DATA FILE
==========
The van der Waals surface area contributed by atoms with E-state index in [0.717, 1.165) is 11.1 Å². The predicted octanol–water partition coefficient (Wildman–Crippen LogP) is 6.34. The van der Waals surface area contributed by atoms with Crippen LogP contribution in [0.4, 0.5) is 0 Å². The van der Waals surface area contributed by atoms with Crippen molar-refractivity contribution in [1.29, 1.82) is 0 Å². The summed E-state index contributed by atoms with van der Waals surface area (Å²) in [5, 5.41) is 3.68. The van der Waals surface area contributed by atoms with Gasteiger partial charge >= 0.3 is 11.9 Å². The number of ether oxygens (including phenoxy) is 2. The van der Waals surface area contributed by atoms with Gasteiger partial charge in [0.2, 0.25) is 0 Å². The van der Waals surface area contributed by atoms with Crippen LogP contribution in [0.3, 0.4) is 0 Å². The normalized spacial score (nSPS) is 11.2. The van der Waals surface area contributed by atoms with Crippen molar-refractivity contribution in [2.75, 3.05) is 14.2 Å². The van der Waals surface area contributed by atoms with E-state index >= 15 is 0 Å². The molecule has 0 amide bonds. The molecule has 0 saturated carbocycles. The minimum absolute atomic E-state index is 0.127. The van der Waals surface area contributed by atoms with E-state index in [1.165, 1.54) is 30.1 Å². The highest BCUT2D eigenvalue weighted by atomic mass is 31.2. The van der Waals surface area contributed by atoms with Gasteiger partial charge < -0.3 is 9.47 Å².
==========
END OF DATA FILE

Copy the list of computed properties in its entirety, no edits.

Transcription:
The van der Waals surface area contributed by atoms with E-state index in [0.717, 1.165) is 11.1 Å². The predicted octanol–water partition coefficient (Wildman–Crippen LogP) is 6.34. The van der Waals surface area contributed by atoms with Crippen LogP contribution in [0.4, 0.5) is 0 Å². The van der Waals surface area contributed by atoms with Crippen molar-refractivity contribution in [1.29, 1.82) is 0 Å². The summed E-state index contributed by atoms with van der Waals surface area (Å²) in [5, 5.41) is 3.68. The van der Waals surface area contributed by atoms with Gasteiger partial charge >= 0.3 is 11.9 Å². The number of ether oxygens (including phenoxy) is 2. The van der Waals surface area contributed by atoms with Gasteiger partial charge in [0.2, 0.25) is 0 Å². The van der Waals surface area contributed by atoms with Crippen LogP contribution in [0.3, 0.4) is 0 Å². The normalized spacial score (nSPS) is 11.2. The van der Waals surface area contributed by atoms with Crippen molar-refractivity contribution in [2.75, 3.05) is 14.2 Å². The van der Waals surface area contributed by atoms with E-state index >= 15 is 0 Å². The molecule has 0 amide bonds. The molecule has 0 saturated carbocycles. The minimum absolute atomic E-state index is 0.127. The van der Waals surface area contributed by atoms with E-state index in [1.165, 1.54) is 30.1 Å². The highest BCUT2D eigenvalue weighted by atomic mass is 31.2. The van der Waals surface area contributed by atoms with Gasteiger partial charge < -0.3 is 9.47 Å².